John Collins played the ball neatly from defence when a week ago he might have been tempted into a whack up the centre of the field [er.. Bollocks! Unsworth, yes, but NOT Collins! Ed]. His careful pass reached Tony Grant who found Michael Ball on the left. A first-time, visionary little chip followed and Daniel Cadamarteri adroitly ran into space, rounded goalkeeper Sasa Ilic and scored from close range. It was a goal which demanded some help from defensive shortcomings but that did not make it any less pleasing to the eye.
Not that this cut much ice with Everton's manager, Walter Smith. He was happy enough to accept three points for the second time in a week but conveyed the impression that his heart was not really in it. "If I'd had the option I would have kept Duncan Ferguson," he said. "We were in a position where we had to sell and therefore we were forced into a different type of football. If that's the kind of football everybody likes and as long as it's a winning type of football then fine."
Smith will bear in mind that whatever the nature of his side's approach and, according to him, the players did it themselves it was against an increasingly moderate Charlton side. Sustained by passion and novelty early in the season Charlton are discovering that while the Premiership might be low in quality it is still hard on defensive errors.
While Everton were still adjusting their strategy in the absence of the Giant Header, in the first half Charlton might have taken the lead. Andy Hunt headed against a post and pulled another left-foot shot wide and they were further denied by the reflexes of Thomas Myhre, who tipped over a 25-yard volley and then parried a free kick and the resultant shot.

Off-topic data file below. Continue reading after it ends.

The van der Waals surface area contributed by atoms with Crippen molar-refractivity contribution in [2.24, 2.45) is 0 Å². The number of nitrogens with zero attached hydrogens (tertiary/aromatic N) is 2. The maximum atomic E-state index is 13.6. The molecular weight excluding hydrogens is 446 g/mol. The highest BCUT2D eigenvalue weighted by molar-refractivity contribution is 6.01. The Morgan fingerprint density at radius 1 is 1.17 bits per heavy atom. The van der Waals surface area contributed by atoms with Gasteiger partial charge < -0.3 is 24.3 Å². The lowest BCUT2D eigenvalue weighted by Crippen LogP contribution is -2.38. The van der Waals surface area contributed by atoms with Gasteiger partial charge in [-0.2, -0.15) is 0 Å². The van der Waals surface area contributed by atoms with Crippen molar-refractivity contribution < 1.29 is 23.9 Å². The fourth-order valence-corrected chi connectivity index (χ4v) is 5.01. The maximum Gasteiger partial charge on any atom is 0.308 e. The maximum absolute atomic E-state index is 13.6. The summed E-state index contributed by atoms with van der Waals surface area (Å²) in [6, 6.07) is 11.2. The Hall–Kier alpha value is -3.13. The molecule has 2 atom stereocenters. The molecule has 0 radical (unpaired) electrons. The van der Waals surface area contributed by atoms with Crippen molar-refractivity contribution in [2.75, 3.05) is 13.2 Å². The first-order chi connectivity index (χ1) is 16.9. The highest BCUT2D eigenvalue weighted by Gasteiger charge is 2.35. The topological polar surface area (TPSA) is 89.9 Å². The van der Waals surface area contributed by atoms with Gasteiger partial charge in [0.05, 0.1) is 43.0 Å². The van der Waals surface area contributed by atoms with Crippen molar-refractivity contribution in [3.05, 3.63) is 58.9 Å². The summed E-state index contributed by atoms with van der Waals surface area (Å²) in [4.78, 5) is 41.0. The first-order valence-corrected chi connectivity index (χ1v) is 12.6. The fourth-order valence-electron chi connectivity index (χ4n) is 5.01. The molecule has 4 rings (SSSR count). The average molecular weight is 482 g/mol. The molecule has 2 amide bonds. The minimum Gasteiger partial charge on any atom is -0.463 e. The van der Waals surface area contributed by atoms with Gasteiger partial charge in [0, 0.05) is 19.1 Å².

The first goal was Charlton's penance for this and a minute into the second half they almost fell further behind. Ibrahima Bakayoko, who may be the chief beneficiary of Ferguson's departure, went on a long, determined run, resisting all challengers till he reached the box. There Mark Kinsella, presumably unaware of Bakayoko's profligacy, bundled him down. Michael Ball had a chance to become Everton's highest league scorer (with three goals) but put his penalty too close to Ilic who gathered comfortably if alertly to his left.
Without showing many credentials that they had what it took to equalise, Charlton did so in the 72nd-minute. Kinsella's 30-yard free kick was a spectacular affair, searing through the defence and into the bottom corner.
But this was a new Everton. They were ahead again within seconds. Ilic was again at fault, coming for a high ball (well, old habits die hard) and failing to hold it. Don Hutchison flicked it on to Cadamarteri, whose task in scoring was more straightforward this time.
Everton's defence knew far too much to allow Charlton back into the game again and the home side, which cost £2M less than Ferguson alone, knew too little. It was a match whose result probably mattered more to Everton than the style. Their supporters are perhaps too bewildered by events of recent seasons to have noticed. They were too busy calling for the resignation of their chairman, Peter Johnson.